W3C home > Mailing lists > Public > public-xg-webid@w3.org > February 2011

issue of initiating client auth for parallel SSL sessionids

From: peter williams <home_pw@msn.com>
Date: Sat, 26 Feb 2011 17:21:17 -0800
Message-ID: <SNT143-ds14DD1D953D7D5C452266C492DF0@phx.gbl>
To: <public-xg-webid@w3.org>
Because of the history of FOAF+SSL, we tend to see demos in which folks goto
a site with http, and then use a login button - guarding a protected region
of the site (or protected modes).

 

I think we need something more general.

 

As one browsers page index.html, should there by a file X referenced (call
it .crt), let the browser connect to its server using https (for that file
GET, only). Presumaly, if browser knows the mime type of .crt, it populates
the accept header with something suitable.

 

What I want is that the validation agent only kick off when it receives a
particular accept header ( induced by a containing page reference that
forced population of that accept header on the resource retrieval attempt).

 

Webid protocol would then run (and setup an SSL sessionid), but https would
not be protecting the connections to other page elements. As one moves
through a site, the SSL sessionid (due to webid protocol) can still guard
access using an authorization logic.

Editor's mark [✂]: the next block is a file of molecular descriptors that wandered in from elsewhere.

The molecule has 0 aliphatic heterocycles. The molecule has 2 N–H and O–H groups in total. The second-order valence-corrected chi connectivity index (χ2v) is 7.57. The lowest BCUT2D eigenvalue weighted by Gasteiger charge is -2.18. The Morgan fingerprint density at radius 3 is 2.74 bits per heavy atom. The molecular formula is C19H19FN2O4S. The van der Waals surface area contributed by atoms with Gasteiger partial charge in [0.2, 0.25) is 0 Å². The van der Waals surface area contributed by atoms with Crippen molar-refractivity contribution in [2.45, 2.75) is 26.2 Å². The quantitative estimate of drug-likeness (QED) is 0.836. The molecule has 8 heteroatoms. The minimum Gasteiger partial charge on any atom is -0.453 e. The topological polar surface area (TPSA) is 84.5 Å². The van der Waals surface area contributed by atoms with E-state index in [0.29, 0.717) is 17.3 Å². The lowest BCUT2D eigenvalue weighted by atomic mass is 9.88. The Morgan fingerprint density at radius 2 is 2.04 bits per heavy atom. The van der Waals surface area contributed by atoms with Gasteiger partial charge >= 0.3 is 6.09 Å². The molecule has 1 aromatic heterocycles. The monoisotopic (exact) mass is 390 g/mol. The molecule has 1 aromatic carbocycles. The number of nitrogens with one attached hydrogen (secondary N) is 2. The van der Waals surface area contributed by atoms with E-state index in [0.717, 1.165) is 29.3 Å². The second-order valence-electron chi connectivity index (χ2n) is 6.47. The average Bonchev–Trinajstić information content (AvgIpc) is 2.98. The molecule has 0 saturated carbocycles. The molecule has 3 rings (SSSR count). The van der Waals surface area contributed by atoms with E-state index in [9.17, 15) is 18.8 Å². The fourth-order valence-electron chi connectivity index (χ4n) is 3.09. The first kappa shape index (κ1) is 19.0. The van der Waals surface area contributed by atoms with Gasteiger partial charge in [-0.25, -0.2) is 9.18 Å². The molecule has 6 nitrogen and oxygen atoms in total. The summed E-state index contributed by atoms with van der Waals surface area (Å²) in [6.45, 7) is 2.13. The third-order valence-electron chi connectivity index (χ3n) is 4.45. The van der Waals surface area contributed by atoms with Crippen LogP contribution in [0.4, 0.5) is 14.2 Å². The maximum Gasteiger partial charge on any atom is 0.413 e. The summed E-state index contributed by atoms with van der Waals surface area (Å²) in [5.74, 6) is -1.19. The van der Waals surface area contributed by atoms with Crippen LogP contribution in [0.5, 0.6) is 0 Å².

What this allows is both classical client authn (using smartcards, in DOD
land) and webid client authn. Now, it easy for the site to maintain 2
distinct SSL sessions, 1 with CA's controlling the selection of certs (which
hits the smartcard/eID) and 1 which does leverages webid.

 

Those SSL connections on the same site supervised by the smartcard/eID SSL
sessionid obviously leverage smartcard/eID's crypto,  doing SSL connections
that offer channel encryption using the *assured* crypto of the card (and
applying CA-based certg chaining authn .merely to protect the channel's
encryption SA). 

 

Those SSL connections on the same site supervised by the webid SSL sessionid
are distinct, influencing "login" authentication and "web sessions" -
driving an authorization engine (perhaps based on federated social network
conceptions)

 

 

 
Received on Sunday, 27 February 2011 01:22:13 UTC

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